Here's the Perl script for matrix multiplication. It's derived from the RosettaCode site with slight modifications ... I didn't like some things about their way of doing things, but it's much the same in the end.

```
#! /usr/bin/perl5.20.2
use 5.020;
use warnings;
use strict;
use English;
use Time::HiRes qw(gettimeofday tv_interval);
use autodie;
use Data::Dumper;
# -------------------------------------------------------
# SUBROUTINES
#
# ⋯ ⋯ ⋯ ⋯ ⋯ ⋯ ⋯ ⋯ ⋯ ⋯ ⋯ ⋯ ⋯ ⋯ ⋯ ⋯ ⋯ ⋯ ⋯ ⋯ ⋯ ⋯ ⋯ ⋯ ⋯ ⋯ ⋯ ⋯
# matmult - multiple matrices. Copied from
# RosettaCode.orgwiki/Matrix_multiplication#Perl.
#
sub matmult {
my ( $M, $N ) = @_;
my ( $rows, $cols ) = (scalar @$M, scalar @{$N->[0]} );
my $prod = [];
my $k = @$N - 1;
for my $i ( 0..$rows - 1 ) {
for my $j ( 0 .. $cols - 1 ) {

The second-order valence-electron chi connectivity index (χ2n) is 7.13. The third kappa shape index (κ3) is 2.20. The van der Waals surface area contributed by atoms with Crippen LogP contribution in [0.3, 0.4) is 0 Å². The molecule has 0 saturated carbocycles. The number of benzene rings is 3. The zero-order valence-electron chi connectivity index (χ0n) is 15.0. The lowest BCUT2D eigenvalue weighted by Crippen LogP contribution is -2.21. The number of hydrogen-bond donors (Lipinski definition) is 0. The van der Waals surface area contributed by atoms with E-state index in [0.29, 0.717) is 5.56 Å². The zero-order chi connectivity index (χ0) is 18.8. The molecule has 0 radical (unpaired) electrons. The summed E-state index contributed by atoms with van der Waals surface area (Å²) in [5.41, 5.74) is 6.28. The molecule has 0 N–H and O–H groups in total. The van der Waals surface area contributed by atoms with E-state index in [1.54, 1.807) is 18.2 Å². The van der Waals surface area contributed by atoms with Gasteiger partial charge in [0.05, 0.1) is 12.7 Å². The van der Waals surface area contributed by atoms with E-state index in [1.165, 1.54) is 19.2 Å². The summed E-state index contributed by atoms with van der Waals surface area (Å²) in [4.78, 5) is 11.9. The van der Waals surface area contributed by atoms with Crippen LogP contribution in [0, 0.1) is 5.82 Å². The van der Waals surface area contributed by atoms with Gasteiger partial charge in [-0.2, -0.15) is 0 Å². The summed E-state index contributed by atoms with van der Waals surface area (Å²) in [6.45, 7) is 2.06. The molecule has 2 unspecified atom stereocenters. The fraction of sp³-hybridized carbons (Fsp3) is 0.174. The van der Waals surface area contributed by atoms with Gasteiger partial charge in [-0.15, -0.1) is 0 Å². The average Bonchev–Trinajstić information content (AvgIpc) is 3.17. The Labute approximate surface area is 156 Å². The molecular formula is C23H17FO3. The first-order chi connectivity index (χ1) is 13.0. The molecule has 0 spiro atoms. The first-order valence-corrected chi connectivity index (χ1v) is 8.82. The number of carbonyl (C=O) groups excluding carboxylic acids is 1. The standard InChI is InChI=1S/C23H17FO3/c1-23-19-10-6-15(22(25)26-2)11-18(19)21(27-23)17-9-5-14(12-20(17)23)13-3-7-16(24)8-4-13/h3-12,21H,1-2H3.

$prod->[$i][$j] += $M->[$i][$_]
```

```
* $N->[$_][$j]
for 0..$k;
}
}
return $prod;
}
# ⋯ ⋯ ⋯ ⋯ ⋯ ⋯ ⋯ ⋯ ⋯ ⋯ ⋯ ⋯ ⋯ ⋯ ⋯ ⋯ ⋯ ⋯ ⋯ ⋯ ⋯ ⋯ ⋯ ⋯ ⋯ ⋯ ⋯ ⋯
# readMatrix - read file data -> array of array of int.
#
sub readMatrix {
my ( $filename ) = @_;
open my $infile, '<', $filename;
local $/ = undef;
my ($matrix) = [map { [split / +/, $_] }
split / *\n/, <$infile>
];
return $matrix;
}
# ⋯ ⋯ ⋯ ⋯ ⋯ ⋯ ⋯ ⋯ ⋯ ⋯ ⋯ ⋯ ⋯ ⋯ ⋯ ⋯ ⋯ ⋯ ⋯ ⋯ ⋯ ⋯ ⋯ ⋯ ⋯ ⋯ ⋯ ⋯
# main line of processing
#
sub main {
die( "USAGE: $PROGRAM_NAME reps file1 file1" )
unless 3 == @ARGV
&& $ARGV[0] > 0
&& -e $ARGV[1] && -r _
&& -e $ARGV[2] && -r _;
my ($M, $N) = (readMatrix($ARGV[1]),
readMatrix($ARGV[2]));
# say Data::Dumper::Dumper [$M, $N];
my $t0 = [ gettimeofday ];
my $prod;
for my $reps ( 1 .. $ARGV[0] ) {
$prod = matmult( $M, $N );
}
my $delta = tv_interval($t0);
say "Multiplying matrices $ARGV[0] times takes ",
```

```
"$delta seconds.";
# say Data::Dumper::Dumper [$prod];
}
# -----------------------------------------------------
main();
```

Inverting the numbers to look at millions of multiplications per second, we see that overhead on small matrices degrades performance, but larger matrices enable 5.5 million multiplications per second.

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